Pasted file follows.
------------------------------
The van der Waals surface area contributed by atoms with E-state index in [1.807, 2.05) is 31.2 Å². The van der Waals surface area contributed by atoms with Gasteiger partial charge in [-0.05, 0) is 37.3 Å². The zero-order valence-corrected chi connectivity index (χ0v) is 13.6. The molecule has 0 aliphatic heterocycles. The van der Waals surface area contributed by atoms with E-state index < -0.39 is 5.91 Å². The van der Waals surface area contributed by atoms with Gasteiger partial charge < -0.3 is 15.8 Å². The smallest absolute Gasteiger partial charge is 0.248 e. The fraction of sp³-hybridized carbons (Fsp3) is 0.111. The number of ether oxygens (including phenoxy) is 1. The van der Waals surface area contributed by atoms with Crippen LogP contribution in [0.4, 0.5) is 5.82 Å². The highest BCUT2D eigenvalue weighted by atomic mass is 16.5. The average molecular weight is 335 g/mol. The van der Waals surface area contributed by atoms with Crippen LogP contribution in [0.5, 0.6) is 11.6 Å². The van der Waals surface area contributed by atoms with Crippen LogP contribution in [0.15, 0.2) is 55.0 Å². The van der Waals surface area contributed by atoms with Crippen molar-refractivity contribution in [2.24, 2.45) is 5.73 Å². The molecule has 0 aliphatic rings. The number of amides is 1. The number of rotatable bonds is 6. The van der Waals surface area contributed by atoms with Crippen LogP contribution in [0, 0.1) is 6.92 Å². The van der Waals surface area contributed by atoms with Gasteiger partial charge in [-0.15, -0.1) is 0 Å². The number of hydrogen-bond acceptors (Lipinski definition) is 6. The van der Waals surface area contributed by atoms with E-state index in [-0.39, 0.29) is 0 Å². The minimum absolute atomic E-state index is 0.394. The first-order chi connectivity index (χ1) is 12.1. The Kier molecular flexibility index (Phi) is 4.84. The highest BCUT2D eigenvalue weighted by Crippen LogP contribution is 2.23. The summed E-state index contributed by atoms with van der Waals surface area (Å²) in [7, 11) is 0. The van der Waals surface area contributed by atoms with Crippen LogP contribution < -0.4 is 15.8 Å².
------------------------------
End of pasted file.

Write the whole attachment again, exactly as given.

The van der Waals surface area contributed by atoms with E-state index in [1.807, 2.05) is 31.2 Å². The van der Waals surface area contributed by atoms with Gasteiger partial charge in [-0.05, 0) is 37.3 Å². The zero-order valence-corrected chi connectivity index (χ0v) is 13.6. The molecule has 0 aliphatic heterocycles. The van der Waals surface area contributed by atoms with E-state index < -0.39 is 5.91 Å². The van der Waals surface area contributed by atoms with Gasteiger partial charge < -0.3 is 15.8 Å². The smallest absolute Gasteiger partial charge is 0.248 e. The fraction of sp³-hybridized carbons (Fsp3) is 0.111. The number of ether oxygens (including phenoxy) is 1. The van der Waals surface area contributed by atoms with Crippen LogP contribution in [0.4, 0.5) is 5.82 Å². The highest BCUT2D eigenvalue weighted by atomic mass is 16.5. The average molecular weight is 335 g/mol. The van der Waals surface area contributed by atoms with Crippen LogP contribution in [0.5, 0.6) is 11.6 Å². The van der Waals surface area contributed by atoms with Crippen LogP contribution in [0.15, 0.2) is 55.0 Å². The van der Waals surface area contributed by atoms with Crippen molar-refractivity contribution in [2.24, 2.45) is 5.73 Å². The molecule has 0 aliphatic rings. The number of amides is 1. The number of rotatable bonds is 6. The van der Waals surface area contributed by atoms with Crippen LogP contribution in [0, 0.1) is 6.92 Å². The van der Waals surface area contributed by atoms with Gasteiger partial charge in [-0.15, -0.1) is 0 Å². The number of hydrogen-bond acceptors (Lipinski definition) is 6. The van der Waals surface area contributed by atoms with E-state index in [-0.39, 0.29) is 0 Å². The minimum absolute atomic E-state index is 0.394. The first-order chi connectivity index (χ1) is 12.1. The Kier molecular flexibility index (Phi) is 4.84. The highest BCUT2D eigenvalue weighted by Crippen LogP contribution is 2.23. The summed E-state index contributed by atoms with van der Waals surface area (Å²) in [7, 11) is 0. The van der Waals surface area contributed by atoms with Crippen LogP contribution < -0.4 is 15.8 Å².